Thursday, November 10, 2011

Thriller Thursday - Wounded and Alone

Thomas Peake (1843-1915)
Thomas Peake (my 2nd-great grandfather) was born March 24, 1843 near Holy Cross, Marion county, Kentucky. He was five feet, eight inches tall, with dark hair, dark complexion and gray eyes. He enlisted in the United States Army at Camp Graves on November 4, 1861, enrolling in Company G of the Tenth Kentucky Volunteer Infantry Regiment. The 10th Kentucky, under the command of John M. Harlan, was outfitted at Camp Crittenden, Lebanon, Kentucky, and mustered into service on November 21, 1861.

It is no wonder that so many of the young men of Kentucky flocked to the recruiting offices. One Union meeting at the Springfield fairground opened with a prayer which included an entreaty that the Almighty should "take each erring rebel by the nape of the neck and the seat of his breeches, and shake him over the fires of perdition, which may have ben heated seven times hotter than was prepared for thy servants Shadrach, Meshach, and Abednego in the days of old,...until these rebellious and sacrilegious souls may, like the prodigal son, return to the Union..". This was followed by a speech and exhortations by ex-Governor Charles Wycliffe for the young men to volunteer to "save the country". The 10th Kentucky marched to Springfield to attend a picnic in their honor at the fairgrounds: " thousand men four abreast, came winding itself like some great monster along the road, with Colonel Harlan and his staff at their head."[1]

Between December 31, 1861 and September 19, 1863, Thomas Peake and the 10th Ky. engaged in numerous battles ranging from Kentucky to Tennessee to Mississippi to Alabama to Georgia.[2] The Battle of Chickamauga, fought September 19 and 20, 1863, was the most significant Union defeat in the Western Theater of the American Civil War and involved the second highest number of casualties in the war following the Battle of Gettysburg. The 10th Kentucky was in the thick of that battle from start to finish. Of the 471 men available  for duty at Chickamauga, the 10th Kentucky suffered 166 casualties, including Thomas Peake. At some point in the two days of fighting, Peake was wounded and, as described by him, was lost in the woods for several days while making his way to the rear. Feverish and alone, he feared that he would die of his wounds before reaching safety and medical attention. His fears were put to rest by an apparition of the Blessed Virgin, who assured him that he would be saved.

An assessment of Peake's wounds is contained in the Surgeon General's report, which states that he received gunshot wounds to the right arm, thigh and leg, described as flesh wounds, but serious. There was no exit wound for the shots to the leg indicating that the balls were still there for the rest of his life.[3]  The Oct. 8, 1863 edition of the Cincinnati Daily Commercial listed the Union casualties of Chickamauga, describing Thomas Peake's condition as "severely wounded".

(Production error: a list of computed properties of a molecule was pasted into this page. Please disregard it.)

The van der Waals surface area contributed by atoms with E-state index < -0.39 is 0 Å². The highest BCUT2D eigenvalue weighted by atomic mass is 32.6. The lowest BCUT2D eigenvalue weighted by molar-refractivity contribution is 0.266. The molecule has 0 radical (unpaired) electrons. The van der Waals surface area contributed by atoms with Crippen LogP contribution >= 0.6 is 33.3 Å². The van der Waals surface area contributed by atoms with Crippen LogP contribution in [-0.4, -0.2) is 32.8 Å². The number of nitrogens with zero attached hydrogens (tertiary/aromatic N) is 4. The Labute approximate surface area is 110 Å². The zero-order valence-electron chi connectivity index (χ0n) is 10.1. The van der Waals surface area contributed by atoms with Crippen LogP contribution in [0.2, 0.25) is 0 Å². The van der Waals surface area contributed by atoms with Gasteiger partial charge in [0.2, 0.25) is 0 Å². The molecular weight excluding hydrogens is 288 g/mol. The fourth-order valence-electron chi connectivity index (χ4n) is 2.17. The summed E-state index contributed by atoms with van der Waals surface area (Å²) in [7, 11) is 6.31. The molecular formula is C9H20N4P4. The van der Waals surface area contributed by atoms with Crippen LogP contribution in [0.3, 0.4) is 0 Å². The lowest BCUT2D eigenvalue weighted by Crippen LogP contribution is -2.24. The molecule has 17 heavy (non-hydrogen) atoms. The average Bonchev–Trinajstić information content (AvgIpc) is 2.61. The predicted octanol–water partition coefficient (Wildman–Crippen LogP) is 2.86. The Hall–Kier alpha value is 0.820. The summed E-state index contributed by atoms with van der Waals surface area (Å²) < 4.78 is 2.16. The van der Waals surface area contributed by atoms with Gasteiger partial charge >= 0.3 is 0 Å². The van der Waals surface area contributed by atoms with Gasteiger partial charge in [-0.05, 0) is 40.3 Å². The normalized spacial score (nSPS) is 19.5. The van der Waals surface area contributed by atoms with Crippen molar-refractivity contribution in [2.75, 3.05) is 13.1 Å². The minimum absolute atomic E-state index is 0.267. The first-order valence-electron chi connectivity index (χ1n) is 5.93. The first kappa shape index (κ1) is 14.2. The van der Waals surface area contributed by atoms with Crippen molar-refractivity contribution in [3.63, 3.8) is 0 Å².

Surgeon's Report illustrating Thomas Peake's injuries.
Thomas returned to his unit on March 22, 1864 and engaged in the Atlanta campaign with the rest of the 10th Ky with the exception of a brief hospitalization due to illness in August 1864.  On December 6, 1864, the surviving members of the regiment were mustered out in Louisville and were allowed to return home. 

Thomas Peake married Theresa Elizabeth Culver on February 6, 1866. They lived in Larue County in 1870 but returned to Nelson County by 1880. The couple had eight children: Robert Damascus Peake (my great-grandfather), born December 11, 1867; John O. Peake, born November 19, 1870; Gabriel T. Peake, born December 7, 1873; Mary R. Peake, born October 22, 1877; Annie L. Peake, born May 11, 1880; Alice V. Peake, born July 25, 1884; Frances N. Peake, born October 18, 1885; and Florence E. Peake, born September 14, 1888.[3]  
First Row (seated on ground): Phillip Peake, John O. Peake holding Bessie Peake, Joseph Carl Peake;
Second Row, standing: Mary Helen (Ella) Peake, Minnie Peake;
Second Row, seated: Teresa Elizabeth Culver Peake, Thomas Peake, Catherine Peake Culver;
Third Row: Martha (Lola) Fogle Peake holding Eddie Peake, Florence Peake Watson, Alice Veronica (Bonnie) Peake Hall, Sid Hall, Frances (Fannie) Peake.
The pain from his wounds increased as Thomas grew older necessitating the use of a cane when walking. By the time he was 47, he had developed a severe case of rheumatism as a direct result of his war wounds. He received a veteran's pension until his death on December 28, 1915 due to influenza.[3]

For a more detailed account of the movements and engagements of the 10th Ky, visit Chapter 7: Thomas Peake - The Civil War of The Peakes of Nelson County, Kentucky by Robert Zwicker and John Stewart.

Thanks for dropping by.

  Thriller Thursday is a daily blogging prompt from GeneaBloggers.

[1] Washington County, Kentucky Bicentennial History, 1792-1992, Turner Publishing Company, Paducah, Kentucky.
[2] Union Regiments of Kentucky, Thomas Speed et al., 1897. Reprint, Morningside House, Dayton, Ohio (1984).
[3] Pension File for Thomas Peak, National Archives, 7th and Pennsylvania Avenue NW, Washington, D. C.

1 comment:

  1. It must have been awful to deal with that pain. What kind of work was he able to do? Or did he just plug through it?